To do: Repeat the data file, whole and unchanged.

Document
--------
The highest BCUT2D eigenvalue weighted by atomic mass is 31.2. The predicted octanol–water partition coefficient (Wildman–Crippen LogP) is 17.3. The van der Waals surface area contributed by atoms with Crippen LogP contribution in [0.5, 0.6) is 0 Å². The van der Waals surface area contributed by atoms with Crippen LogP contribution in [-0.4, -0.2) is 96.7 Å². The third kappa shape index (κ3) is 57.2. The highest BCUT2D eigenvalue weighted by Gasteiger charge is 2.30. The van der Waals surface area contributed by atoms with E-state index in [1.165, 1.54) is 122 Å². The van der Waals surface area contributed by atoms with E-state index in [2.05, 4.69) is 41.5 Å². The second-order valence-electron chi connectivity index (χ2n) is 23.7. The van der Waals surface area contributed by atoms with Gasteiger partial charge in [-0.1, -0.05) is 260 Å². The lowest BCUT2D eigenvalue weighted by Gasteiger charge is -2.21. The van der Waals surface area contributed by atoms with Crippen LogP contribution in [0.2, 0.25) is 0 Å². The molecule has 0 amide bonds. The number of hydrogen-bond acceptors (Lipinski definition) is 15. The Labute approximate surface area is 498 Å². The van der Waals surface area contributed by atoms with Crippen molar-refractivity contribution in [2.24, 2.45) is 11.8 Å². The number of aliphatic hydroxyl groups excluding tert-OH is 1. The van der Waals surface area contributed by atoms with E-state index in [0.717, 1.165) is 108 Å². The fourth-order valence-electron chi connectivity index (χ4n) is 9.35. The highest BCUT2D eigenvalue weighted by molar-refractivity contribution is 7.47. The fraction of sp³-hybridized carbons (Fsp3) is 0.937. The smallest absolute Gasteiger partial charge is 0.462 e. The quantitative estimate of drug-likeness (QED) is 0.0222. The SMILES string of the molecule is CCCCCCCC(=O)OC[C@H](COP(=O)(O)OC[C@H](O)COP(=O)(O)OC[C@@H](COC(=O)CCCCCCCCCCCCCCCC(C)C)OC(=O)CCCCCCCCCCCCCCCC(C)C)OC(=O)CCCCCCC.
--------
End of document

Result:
The highest BCUT2D eigenvalue weighted by atomic mass is 31.2. The predicted octanol–water partition coefficient (Wildman–Crippen LogP) is 17.3. The van der Waals surface area contributed by atoms with Crippen LogP contribution in [0.5, 0.6) is 0 Å². The van der Waals surface area contributed by atoms with Crippen LogP contribution in [-0.4, -0.2) is 96.7 Å². The third kappa shape index (κ3) is 57.2. The highest BCUT2D eigenvalue weighted by Gasteiger charge is 2.30. The van der Waals surface area contributed by atoms with E-state index in [1.165, 1.54) is 122 Å². The van der Waals surface area contributed by atoms with E-state index in [2.05, 4.69) is 41.5 Å². The second-order valence-electron chi connectivity index (χ2n) is 23.7. The van der Waals surface area contributed by atoms with Gasteiger partial charge in [-0.1, -0.05) is 260 Å². The lowest BCUT2D eigenvalue weighted by Gasteiger charge is -2.21. The van der Waals surface area contributed by atoms with Crippen LogP contribution in [0.2, 0.25) is 0 Å². The molecule has 0 amide bonds. The number of hydrogen-bond acceptors (Lipinski definition) is 15. The Labute approximate surface area is 498 Å². The van der Waals surface area contributed by atoms with Crippen molar-refractivity contribution in [2.24, 2.45) is 11.8 Å². The number of aliphatic hydroxyl groups excluding tert-OH is 1. The van der Waals surface area contributed by atoms with E-state index in [0.717, 1.165) is 108 Å². The fourth-order valence-electron chi connectivity index (χ4n) is 9.35. The highest BCUT2D eigenvalue weighted by molar-refractivity contribution is 7.47. The fraction of sp³-hybridized carbons (Fsp3) is 0.937. The smallest absolute Gasteiger partial charge is 0.462 e. The quantitative estimate of drug-likeness (QED) is 0.0222. The SMILES string of the molecule is CCCCCCCC(=O)OC[C@H](COP(=O)(O)OC[C@H](O)COP(=O)(O)OC[C@@H](COC(=O)CCCCCCCCCCCCCCCC(C)C)OC(=O)CCCCCCCCCCCCCCCC(C)C)OC(=O)CCCCCCC.